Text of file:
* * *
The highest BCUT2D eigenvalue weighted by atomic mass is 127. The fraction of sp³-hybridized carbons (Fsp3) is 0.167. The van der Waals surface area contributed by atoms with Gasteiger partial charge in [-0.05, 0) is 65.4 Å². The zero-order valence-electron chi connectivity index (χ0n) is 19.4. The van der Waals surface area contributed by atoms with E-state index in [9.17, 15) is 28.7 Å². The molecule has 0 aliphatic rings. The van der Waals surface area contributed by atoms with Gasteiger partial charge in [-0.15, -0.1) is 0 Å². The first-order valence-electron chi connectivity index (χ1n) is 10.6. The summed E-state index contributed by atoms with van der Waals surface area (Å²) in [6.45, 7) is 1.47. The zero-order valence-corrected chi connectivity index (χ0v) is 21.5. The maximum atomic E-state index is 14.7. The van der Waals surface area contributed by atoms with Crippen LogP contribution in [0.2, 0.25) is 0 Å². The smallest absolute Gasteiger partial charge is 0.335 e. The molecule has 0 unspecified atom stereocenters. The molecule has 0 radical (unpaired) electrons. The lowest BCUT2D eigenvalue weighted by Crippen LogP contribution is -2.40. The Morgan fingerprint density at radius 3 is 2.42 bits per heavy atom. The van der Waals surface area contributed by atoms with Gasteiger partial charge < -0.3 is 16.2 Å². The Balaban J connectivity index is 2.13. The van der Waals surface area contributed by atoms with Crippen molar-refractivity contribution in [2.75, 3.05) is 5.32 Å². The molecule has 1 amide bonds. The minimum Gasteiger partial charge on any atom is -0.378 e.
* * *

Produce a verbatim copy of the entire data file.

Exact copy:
The highest BCUT2D eigenvalue weighted by atomic mass is 127. The fraction of sp³-hybridized carbons (Fsp3) is 0.167. The van der Waals surface area contributed by atoms with Gasteiger partial charge in [-0.05, 0) is 65.4 Å². The zero-order valence-electron chi connectivity index (χ0n) is 19.4. The van der Waals surface area contributed by atoms with E-state index in [9.17, 15) is 28.7 Å². The molecule has 0 aliphatic rings. The van der Waals surface area contributed by atoms with Gasteiger partial charge in [-0.15, -0.1) is 0 Å². The first-order valence-electron chi connectivity index (χ1n) is 10.6. The summed E-state index contributed by atoms with van der Waals surface area (Å²) in [6.45, 7) is 1.47. The zero-order valence-corrected chi connectivity index (χ0v) is 21.5. The maximum atomic E-state index is 14.7. The van der Waals surface area contributed by atoms with Crippen LogP contribution in [0.2, 0.25) is 0 Å². The smallest absolute Gasteiger partial charge is 0.335 e. The molecule has 0 unspecified atom stereocenters. The molecule has 0 radical (unpaired) electrons. The lowest BCUT2D eigenvalue weighted by Crippen LogP contribution is -2.40. The Morgan fingerprint density at radius 3 is 2.42 bits per heavy atom. The van der Waals surface area contributed by atoms with Gasteiger partial charge < -0.3 is 16.2 Å². The Balaban J connectivity index is 2.13. The van der Waals surface area contributed by atoms with Crippen molar-refractivity contribution in [2.75, 3.05) is 5.32 Å². The molecule has 1 amide bonds. The minimum Gasteiger partial charge on any atom is -0.378 e.